793 F2d 964 Mandel v. United States

793 F.2d 964

Michael MANDEL, Appellee,
UNITED STATES of America, Appellant.

No. 85-1367.

United States Court of Appeals,
Eighth Circuit.

Submitted Nov. 15, 1985.
Decided June 25, 1986.
Rehearing and Rehearing En Banc Denied Oct. 8, 1986.

William G. Cole, Dept. of Justice, Washington, D.C., for appellant.

Robert C. Compton, El Dorado, Ark., for appellee.

Before ARNOLD and WOLLMAN, Circuit Judges, and GUNN,* District Judge.

WOLLMAN, Circuit Judge.

view counter

The United States appeals from a judgment awarding appellee, Michael Mandel, $928,193.58. We affirm.


On August 1, 1978, Michael Mandel was permanently paralyzed when he dived into a swimming hole in the Buffalo River and struck his head on a submerged rock. The swimming hole, known as Mud Cave, is located on property known as Camp Orr. At the time of the accident, Camp Orr was owned by the Boy Scouts of America (it has since been acquired by the National Park Service).


Mandel brought suit for damages against the United States under the Federal Tort Claims Act (FTCA), 28 U.S.C. Sec. 1346(b), and the Boy Scouts of America and its insurer, Insurance Company of North America, alleging that defendants were negligent in failing to warn him of subsurface rocks in the Buffalo River. Defendants1 moved for summary judgment, each denying ownership of the riverbed where the accident took place. The district court declined to reach the question of ownership, instead holding that defendants' liability was limited by the Arkansas Recreational Use Statute2 to "willful and malicious" conduct and that the undisputed facts of this case foreclosed the possibility that defendants had acted in this manner. Mandel v. United States, 545 F.Supp. 907, 914 (W.D.Ark.1982). We affirmed the summary judgment in favor of Insurance Company of North America. We reversed the summary judgment in favor of the United States and remanded the case to the district court, holding that an inference could be drawn from the evidence when viewed in a light most favorable to plaintiff, that the National Park Service had acted willfully and maliciously. Mandel v. United States, 719 F.2d 963, 968 (8th Cir.1983).3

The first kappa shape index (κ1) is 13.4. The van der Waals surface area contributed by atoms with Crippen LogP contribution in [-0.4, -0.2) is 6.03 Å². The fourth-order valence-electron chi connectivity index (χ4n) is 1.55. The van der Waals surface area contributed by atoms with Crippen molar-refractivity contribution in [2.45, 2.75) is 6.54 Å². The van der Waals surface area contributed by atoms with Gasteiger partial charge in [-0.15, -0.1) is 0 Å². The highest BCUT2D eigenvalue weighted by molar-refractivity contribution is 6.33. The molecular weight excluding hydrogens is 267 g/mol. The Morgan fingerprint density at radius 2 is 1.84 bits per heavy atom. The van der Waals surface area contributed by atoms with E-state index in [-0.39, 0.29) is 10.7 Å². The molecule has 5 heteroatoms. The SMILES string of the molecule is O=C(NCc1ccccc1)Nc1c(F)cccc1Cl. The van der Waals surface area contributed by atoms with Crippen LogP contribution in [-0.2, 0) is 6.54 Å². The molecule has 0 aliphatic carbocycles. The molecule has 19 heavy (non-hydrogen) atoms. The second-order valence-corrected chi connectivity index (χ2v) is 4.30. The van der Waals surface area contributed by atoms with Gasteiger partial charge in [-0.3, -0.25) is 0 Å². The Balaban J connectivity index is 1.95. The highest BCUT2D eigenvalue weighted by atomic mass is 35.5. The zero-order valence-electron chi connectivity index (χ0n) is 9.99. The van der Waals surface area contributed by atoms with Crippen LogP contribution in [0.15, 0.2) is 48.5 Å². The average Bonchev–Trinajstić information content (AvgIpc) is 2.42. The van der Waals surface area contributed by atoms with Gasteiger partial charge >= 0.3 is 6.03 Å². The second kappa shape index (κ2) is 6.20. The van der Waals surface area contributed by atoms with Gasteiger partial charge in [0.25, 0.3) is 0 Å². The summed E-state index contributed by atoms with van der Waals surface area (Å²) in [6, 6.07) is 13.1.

On remand, it was determined that the United States did not in fact own the riverbed at Mud Cave. Accordingly, the district court ruled that the Arkansas Recreational Use Statute could not be invoked by the United States since the statute applies only to the owner of the land where the accident occurred.4 The case then proceeded to trial. The district court found the United States liable for Mandel's injuries, concluding that the National Park Service had failed to exercise ordinary care in not warning Mandel of the presence of submerged rocks in the Buffalo River, including that portion of the river flowing through Camp Orr.


The United States contends on appeal that it had no legal duty to warn Mandel of the danger of diving into those parts of the river located on privately owned property, and that if it had a duty to warn, its failure to do so was not the proximate cause of Mandel's injuries. Additionally, the United States argues that Mandel's action is barred by exceptions to the FTCA.



The Buffalo National River is part of the national park system and was established in 1972 to preserve a 130 mile long, scenic, natural, free-flowing river in northern Arkansas. As of 1978, almost 60,000 acres bordering the Buffalo River had been acquired by the Park Service, while 35,000 acres, including Camp Orr, remained in private hands.


At the time he was injured, Michael Mandel was twenty-two years old and employed as a camp counselor by the St. Louis Jewish Community Center Association. He first visited Buffalo River National Park (the park) on Memorial Day weekend in May of 1978. He was accompanied by three other camp counselors, Billy Chase, Brian Spector, and Eddie Adler. The four were acquainting themselves with the park in preparation for future camping trips to the area.